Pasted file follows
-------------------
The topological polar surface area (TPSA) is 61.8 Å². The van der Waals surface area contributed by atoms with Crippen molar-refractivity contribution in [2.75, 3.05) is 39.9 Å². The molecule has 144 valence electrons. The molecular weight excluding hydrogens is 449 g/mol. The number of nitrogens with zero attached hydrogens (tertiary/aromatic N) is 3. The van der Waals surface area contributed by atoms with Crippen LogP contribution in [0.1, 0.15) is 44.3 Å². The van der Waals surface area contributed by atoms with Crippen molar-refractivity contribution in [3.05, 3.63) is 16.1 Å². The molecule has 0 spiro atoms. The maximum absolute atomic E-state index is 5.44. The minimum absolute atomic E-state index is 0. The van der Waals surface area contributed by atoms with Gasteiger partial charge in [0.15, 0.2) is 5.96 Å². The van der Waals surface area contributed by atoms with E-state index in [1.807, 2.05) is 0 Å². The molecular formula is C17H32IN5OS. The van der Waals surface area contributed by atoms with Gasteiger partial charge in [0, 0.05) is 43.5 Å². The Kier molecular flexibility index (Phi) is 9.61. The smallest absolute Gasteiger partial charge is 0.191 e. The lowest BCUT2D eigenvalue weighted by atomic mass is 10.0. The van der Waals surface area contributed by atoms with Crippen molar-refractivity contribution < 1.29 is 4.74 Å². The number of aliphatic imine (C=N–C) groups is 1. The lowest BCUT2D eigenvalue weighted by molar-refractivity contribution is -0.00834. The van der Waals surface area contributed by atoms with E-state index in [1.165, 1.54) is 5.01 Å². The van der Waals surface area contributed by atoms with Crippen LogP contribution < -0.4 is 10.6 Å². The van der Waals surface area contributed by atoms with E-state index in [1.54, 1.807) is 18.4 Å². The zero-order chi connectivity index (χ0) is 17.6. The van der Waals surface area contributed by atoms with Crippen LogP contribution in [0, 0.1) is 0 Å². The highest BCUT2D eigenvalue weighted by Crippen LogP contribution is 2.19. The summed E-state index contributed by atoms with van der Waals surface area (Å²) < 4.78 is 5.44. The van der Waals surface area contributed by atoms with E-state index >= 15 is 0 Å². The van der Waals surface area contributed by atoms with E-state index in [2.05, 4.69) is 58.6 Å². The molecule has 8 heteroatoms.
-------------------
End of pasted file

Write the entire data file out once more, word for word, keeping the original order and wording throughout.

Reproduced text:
The topological polar surface area (TPSA) is 61.8 Å². The van der Waals surface area contributed by atoms with Crippen molar-refractivity contribution in [2.75, 3.05) is 39.9 Å². The molecule has 144 valence electrons. The molecular weight excluding hydrogens is 449 g/mol. The number of nitrogens with zero attached hydrogens (tertiary/aromatic N) is 3. The van der Waals surface area contributed by atoms with Crippen LogP contribution in [0.1, 0.15) is 44.3 Å². The van der Waals surface area contributed by atoms with Crippen molar-refractivity contribution in [3.05, 3.63) is 16.1 Å². The molecule has 0 spiro atoms. The maximum absolute atomic E-state index is 5.44. The minimum absolute atomic E-state index is 0. The van der Waals surface area contributed by atoms with Gasteiger partial charge in [0.15, 0.2) is 5.96 Å². The van der Waals surface area contributed by atoms with E-state index in [1.807, 2.05) is 0 Å². The molecular formula is C17H32IN5OS. The van der Waals surface area contributed by atoms with Gasteiger partial charge in [0, 0.05) is 43.5 Å². The Kier molecular flexibility index (Phi) is 9.61. The smallest absolute Gasteiger partial charge is 0.191 e. The lowest BCUT2D eigenvalue weighted by atomic mass is 10.0. The van der Waals surface area contributed by atoms with Crippen molar-refractivity contribution < 1.29 is 4.74 Å². The number of aliphatic imine (C=N–C) groups is 1. The lowest BCUT2D eigenvalue weighted by molar-refractivity contribution is -0.00834. The van der Waals surface area contributed by atoms with E-state index in [1.165, 1.54) is 5.01 Å². The van der Waals surface area contributed by atoms with Crippen LogP contribution < -0.4 is 10.6 Å². The van der Waals surface area contributed by atoms with E-state index in [1.54, 1.807) is 18.4 Å². The zero-order chi connectivity index (χ0) is 17.6. The van der Waals surface area contributed by atoms with Crippen LogP contribution in [0, 0.1) is 0 Å². The highest BCUT2D eigenvalue weighted by Crippen LogP contribution is 2.19. The summed E-state index contributed by atoms with van der Waals surface area (Å²) < 4.78 is 5.44. The van der Waals surface area contributed by atoms with E-state index >= 15 is 0 Å². The van der Waals surface area contributed by atoms with E-state index in [2.05, 4.69) is 58.6 Å². The molecule has 8 heteroatoms.